Eligible Vietnam Era Veterans Can Obtain Up to 160 Acres of Land
At least 159 Alaska Native Veterans in Calista Region Meet Eligibility Criteria
Storyknife, September/October 2022 edition
The federal government has significantly increased the acreage available in the Calista Region—and statewide—for eligible Alaska Native Vietnam War-era veterans or their heirs to select an allotment.
In the Calista Region, roughly 3.7 million acres of federal land are available for eligible veterans or their heirs to select an allotment of up to 160 acres. That is a huge change. Until this fall, only 1.2 million acres of land throughout Alaska were available for selection by eligible veterans or their heirs.
The application process is complex, and the deadline to apply is on December 29, 2025.
This allotment program is limited to Alaska Native veterans who served between Aug. 5, 1964, and Dec. 31, 1971, or the heirs of deceased eligible veterans.
Currently, the U.S. Bureau of Land Management has a list of 159 veterans from the Calista Region who meet the criteria. Anyone who received an allotment under a previous program is ineligible, and heirs must apply through a personal representative appointed by the Alaska State Court System. Discharge paperwork is required.
A SACRED OBLIGATION
In August, U.S. Secretary of the Interior Deb Haaland called the opening of additional lands available in this program “a significant accomplishment in honoring our sacred obligation to America’s veterans.”
“The Department is proud to move forward expeditiously so that Alaska Native Vietnam-era veterans are able to select the land allotments they are owed, with an expansive selection area,” said Haaland, whose father served during the Vietnam War.
LANDS AVAILABLE STATEWIDE
It is important for veterans and heirs to be aware that they are not restricted to selecting lands in their ancestral region, explains Tisha Kuhns, Calista VP for Land and Natural Resources. For example, an Alaska Native applicant from the Calista Region could apply for an allotment in the Bering Straits or Bristol Bay regions, and vice versa.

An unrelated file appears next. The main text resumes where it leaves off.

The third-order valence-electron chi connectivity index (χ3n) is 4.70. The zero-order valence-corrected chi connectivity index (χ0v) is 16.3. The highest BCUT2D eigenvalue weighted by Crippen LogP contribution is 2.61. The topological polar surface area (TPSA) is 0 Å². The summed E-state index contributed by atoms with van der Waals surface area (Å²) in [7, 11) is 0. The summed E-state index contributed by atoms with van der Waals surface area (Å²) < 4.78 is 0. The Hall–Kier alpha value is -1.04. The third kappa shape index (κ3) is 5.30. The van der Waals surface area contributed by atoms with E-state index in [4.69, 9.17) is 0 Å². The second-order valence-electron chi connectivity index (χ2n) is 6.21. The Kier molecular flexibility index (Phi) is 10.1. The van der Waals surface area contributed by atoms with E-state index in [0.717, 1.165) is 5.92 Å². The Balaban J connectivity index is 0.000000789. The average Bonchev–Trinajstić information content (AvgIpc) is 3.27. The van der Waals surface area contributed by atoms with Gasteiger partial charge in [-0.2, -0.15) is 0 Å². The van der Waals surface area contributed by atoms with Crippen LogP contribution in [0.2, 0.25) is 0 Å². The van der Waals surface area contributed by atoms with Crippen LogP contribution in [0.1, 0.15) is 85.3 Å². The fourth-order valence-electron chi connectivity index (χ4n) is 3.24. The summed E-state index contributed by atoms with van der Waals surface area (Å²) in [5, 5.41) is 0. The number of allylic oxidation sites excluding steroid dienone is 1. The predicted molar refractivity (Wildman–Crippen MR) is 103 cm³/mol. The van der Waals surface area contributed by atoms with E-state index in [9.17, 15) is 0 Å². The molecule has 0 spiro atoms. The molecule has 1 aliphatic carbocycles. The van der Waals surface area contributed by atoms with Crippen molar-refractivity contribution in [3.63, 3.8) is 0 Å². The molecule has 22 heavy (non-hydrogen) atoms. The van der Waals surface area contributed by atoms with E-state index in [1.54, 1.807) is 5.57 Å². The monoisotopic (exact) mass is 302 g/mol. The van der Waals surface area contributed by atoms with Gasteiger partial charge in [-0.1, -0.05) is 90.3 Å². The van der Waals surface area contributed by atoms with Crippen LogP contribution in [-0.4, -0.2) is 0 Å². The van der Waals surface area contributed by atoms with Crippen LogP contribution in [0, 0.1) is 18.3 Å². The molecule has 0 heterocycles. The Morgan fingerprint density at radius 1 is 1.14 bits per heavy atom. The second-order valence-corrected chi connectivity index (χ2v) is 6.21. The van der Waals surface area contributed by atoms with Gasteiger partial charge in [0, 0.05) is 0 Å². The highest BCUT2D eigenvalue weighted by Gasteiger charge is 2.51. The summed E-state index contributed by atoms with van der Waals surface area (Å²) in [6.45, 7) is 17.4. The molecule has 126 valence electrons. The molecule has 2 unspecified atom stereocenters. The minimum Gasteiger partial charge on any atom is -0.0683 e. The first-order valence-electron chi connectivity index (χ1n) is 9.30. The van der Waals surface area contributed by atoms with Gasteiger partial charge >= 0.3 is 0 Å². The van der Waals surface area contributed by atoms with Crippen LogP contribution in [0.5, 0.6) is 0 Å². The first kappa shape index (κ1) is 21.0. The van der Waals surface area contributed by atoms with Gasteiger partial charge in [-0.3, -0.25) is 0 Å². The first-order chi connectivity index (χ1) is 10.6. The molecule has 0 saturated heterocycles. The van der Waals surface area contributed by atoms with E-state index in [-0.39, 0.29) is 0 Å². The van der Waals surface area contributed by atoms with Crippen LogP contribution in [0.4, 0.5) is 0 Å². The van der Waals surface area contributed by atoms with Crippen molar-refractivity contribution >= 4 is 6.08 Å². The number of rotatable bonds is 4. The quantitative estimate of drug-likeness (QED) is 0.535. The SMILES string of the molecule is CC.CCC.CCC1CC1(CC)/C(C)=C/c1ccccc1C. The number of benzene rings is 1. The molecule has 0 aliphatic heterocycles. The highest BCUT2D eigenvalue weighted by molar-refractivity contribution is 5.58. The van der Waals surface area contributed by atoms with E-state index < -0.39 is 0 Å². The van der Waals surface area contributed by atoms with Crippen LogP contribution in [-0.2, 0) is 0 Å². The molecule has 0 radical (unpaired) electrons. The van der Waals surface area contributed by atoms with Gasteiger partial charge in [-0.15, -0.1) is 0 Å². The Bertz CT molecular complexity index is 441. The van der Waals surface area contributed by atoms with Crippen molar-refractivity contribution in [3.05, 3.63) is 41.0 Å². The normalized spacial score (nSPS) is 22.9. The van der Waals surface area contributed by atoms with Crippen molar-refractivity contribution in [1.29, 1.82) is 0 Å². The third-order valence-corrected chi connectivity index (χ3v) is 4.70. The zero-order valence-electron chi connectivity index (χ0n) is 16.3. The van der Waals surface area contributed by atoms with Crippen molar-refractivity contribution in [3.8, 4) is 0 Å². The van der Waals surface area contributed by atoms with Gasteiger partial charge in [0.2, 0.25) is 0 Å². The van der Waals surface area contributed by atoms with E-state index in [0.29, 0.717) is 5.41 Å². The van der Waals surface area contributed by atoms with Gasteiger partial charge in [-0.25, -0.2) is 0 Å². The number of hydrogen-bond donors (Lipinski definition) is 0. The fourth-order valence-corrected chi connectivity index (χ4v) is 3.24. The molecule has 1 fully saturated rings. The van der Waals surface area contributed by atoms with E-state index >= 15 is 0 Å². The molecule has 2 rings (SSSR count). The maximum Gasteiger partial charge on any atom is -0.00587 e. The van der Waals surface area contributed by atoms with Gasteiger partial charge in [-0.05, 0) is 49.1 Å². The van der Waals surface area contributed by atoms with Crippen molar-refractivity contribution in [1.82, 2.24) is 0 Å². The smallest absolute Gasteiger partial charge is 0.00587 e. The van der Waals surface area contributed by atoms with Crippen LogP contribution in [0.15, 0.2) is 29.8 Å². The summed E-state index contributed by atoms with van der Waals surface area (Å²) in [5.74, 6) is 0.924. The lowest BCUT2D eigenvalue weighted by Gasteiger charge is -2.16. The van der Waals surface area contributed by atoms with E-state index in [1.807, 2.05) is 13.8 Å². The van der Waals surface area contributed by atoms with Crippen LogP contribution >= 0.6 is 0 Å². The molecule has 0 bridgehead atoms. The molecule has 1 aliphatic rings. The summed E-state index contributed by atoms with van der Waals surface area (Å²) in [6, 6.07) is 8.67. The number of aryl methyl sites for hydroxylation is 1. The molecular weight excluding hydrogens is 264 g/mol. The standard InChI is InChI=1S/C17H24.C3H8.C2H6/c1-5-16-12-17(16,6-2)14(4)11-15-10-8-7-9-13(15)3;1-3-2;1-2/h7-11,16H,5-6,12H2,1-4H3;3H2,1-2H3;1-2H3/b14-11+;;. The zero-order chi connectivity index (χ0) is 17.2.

“If you are a veteran or an heir, you do not have to select in the Calista Region at all. This allotment program includes 27 million acres statewide. That is a lot of land to choose from,” Kuhns says.
Currently, most of the federal land in the Calista Region open to allotment applications is more than 100 miles inland from the coast in the Yukon and Kuskokwim river drainages. However, there is still some land available in the Goodnews Bay area. Right now, no lands are available for selection in national wildlife refuges, but potential additional acreage in refuges has been identified by the U.S. Fish & Wildlife Service and could be authorized by Congress.
Kuhns encourages all eligible applicants to review maps of the available lands, seek assistance, and begin the process of applying for an allotment. The application process is complex, and the deadline to apply is on December 29, 2025.
“Please talk to any of your affected family members and get those applications in as soon as possible,” Kuhns says. “Other applicants could be selecting the area you are interested in, and applications are taken in on a first-come, first-serve basis.”